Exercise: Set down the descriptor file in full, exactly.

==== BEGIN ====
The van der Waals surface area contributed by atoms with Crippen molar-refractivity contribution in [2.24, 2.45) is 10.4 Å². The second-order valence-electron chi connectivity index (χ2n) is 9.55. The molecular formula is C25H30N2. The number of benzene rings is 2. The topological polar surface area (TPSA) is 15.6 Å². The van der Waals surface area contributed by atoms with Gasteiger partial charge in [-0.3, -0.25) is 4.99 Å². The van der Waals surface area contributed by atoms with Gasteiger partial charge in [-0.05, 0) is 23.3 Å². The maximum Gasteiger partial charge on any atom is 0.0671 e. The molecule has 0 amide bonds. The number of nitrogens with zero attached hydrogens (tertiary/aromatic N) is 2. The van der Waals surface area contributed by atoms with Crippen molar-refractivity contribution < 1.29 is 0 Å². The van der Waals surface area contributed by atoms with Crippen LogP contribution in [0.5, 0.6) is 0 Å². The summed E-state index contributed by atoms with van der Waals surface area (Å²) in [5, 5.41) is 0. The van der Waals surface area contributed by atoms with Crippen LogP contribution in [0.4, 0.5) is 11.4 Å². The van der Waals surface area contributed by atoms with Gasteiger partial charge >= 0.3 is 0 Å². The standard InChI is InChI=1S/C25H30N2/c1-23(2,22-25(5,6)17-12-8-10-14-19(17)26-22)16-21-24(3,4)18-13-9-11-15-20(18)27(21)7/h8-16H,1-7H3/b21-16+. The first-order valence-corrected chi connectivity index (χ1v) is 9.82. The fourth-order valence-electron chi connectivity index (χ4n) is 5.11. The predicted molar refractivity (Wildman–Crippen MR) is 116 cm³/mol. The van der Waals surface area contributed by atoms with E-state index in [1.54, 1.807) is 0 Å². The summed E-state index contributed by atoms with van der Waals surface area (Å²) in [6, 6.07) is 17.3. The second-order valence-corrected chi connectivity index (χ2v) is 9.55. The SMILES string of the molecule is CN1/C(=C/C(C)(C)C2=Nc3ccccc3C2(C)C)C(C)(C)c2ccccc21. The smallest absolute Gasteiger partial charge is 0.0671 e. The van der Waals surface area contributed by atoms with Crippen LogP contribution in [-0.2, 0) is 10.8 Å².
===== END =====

The van der Waals surface area contributed by atoms with Crippen molar-refractivity contribution in [2.24, 2.45) is 10.4 Å². The second-order valence-electron chi connectivity index (χ2n) is 9.55. The molecular formula is C25H30N2. The number of benzene rings is 2. The topological polar surface area (TPSA) is 15.6 Å². The van der Waals surface area contributed by atoms with Gasteiger partial charge in [-0.3, -0.25) is 4.99 Å². The van der Waals surface area contributed by atoms with Gasteiger partial charge in [-0.05, 0) is 23.3 Å². The maximum Gasteiger partial charge on any atom is 0.0671 e. The molecule has 0 amide bonds. The number of nitrogens with zero attached hydrogens (tertiary/aromatic N) is 2. The van der Waals surface area contributed by atoms with Crippen molar-refractivity contribution < 1.29 is 0 Å². The van der Waals surface area contributed by atoms with Crippen LogP contribution in [0.5, 0.6) is 0 Å². The summed E-state index contributed by atoms with van der Waals surface area (Å²) in [5, 5.41) is 0. The van der Waals surface area contributed by atoms with Crippen LogP contribution in [0.4, 0.5) is 11.4 Å². The van der Waals surface area contributed by atoms with Gasteiger partial charge >= 0.3 is 0 Å². The standard InChI is InChI=1S/C25H30N2/c1-23(2,22-25(5,6)17-12-8-10-14-19(17)26-22)16-21-24(3,4)18-13-9-11-15-20(18)27(21)7/h8-16H,1-7H3/b21-16+. The first-order valence-corrected chi connectivity index (χ1v) is 9.82. The fourth-order valence-electron chi connectivity index (χ4n) is 5.11. The predicted molar refractivity (Wildman–Crippen MR) is 116 cm³/mol. The van der Waals surface area contributed by atoms with E-state index in [1.54, 1.807) is 0 Å². The summed E-state index contributed by atoms with van der Waals surface area (Å²) in [6, 6.07) is 17.3. The second-order valence-corrected chi connectivity index (χ2v) is 9.55. The SMILES string of the molecule is CN1/C(=C/C(C)(C)C2=Nc3ccccc3C2(C)C)C(C)(C)c2ccccc21. The smallest absolute Gasteiger partial charge is 0.0671 e. The van der Waals surface area contributed by atoms with Crippen LogP contribution in [-0.2, 0) is 10.8 Å².